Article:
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The Business of Giving: Keeping Faith in Tough Times

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Give money if you can; give time if you can't.

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Like everyone else on the planet, I'm consumed by what the markets are doing day by day, if not hour by hour. I'm personally concerned about the impact of the financial situation on my family and friends, my organization, and the man on the street.

The psychology of fear and uncertainty that's driving shares down is now affecting the general public, causing concern the likes of which we haven't seen in many decades.

So I'm looking at trends and taking sustenance from them, even though I'm being told this is a trend-breaking market.

In 2003, Chip Grizzard, columnist for OnPhilanthropy, said there's only been one year in the past 30 in which charitable giving in constant dollars has decreased from the previous year. That was in 1987, when the major giving season followed the market crash.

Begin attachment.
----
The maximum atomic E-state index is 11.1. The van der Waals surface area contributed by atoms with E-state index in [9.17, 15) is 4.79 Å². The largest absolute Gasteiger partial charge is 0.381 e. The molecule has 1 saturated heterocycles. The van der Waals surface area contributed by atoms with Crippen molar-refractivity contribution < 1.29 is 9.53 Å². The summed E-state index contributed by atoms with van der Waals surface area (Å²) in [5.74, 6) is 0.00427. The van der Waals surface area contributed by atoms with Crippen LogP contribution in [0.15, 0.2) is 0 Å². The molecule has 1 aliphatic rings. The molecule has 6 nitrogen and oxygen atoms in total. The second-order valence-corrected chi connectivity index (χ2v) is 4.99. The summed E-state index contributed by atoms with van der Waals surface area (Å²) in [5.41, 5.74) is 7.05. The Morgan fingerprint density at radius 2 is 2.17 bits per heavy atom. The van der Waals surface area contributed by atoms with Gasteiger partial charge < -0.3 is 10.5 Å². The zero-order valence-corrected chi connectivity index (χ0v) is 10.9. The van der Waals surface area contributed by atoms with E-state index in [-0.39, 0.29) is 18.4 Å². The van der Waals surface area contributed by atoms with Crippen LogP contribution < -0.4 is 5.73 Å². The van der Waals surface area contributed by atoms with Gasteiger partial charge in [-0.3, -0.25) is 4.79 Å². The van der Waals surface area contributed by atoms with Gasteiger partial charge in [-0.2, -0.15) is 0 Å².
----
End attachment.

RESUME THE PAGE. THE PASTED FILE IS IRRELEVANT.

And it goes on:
However, giving might have remained steady, if not for a second event: In 1986, Congress passed a reduction in individual tax rates that took effect in 1987, and many people moved part of their 1987 giving into 1986, when the deduction would have a greater impact.

The trend in giving has increased in the past 5 years as well, making 1987 the only year of the past 35 in which charitable giving was down. This is a trend I can believe in, even as things seem gloomier by the day.

Another trend I'm going to believe in to keep society moving forward over the coming months, regardless of market fluctuations, is the trend in individual giving. Donations by individuals account for 75% of all giving, totaling an estimated $229 billion in 2007.


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In addition to the sheer volume of donations generated by individuals, there is a very stable trend in the percentage of disposable income individuals give away each year, compared to corporate giving as a percentage of pretax profits.
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No positions in stocks mentioned.

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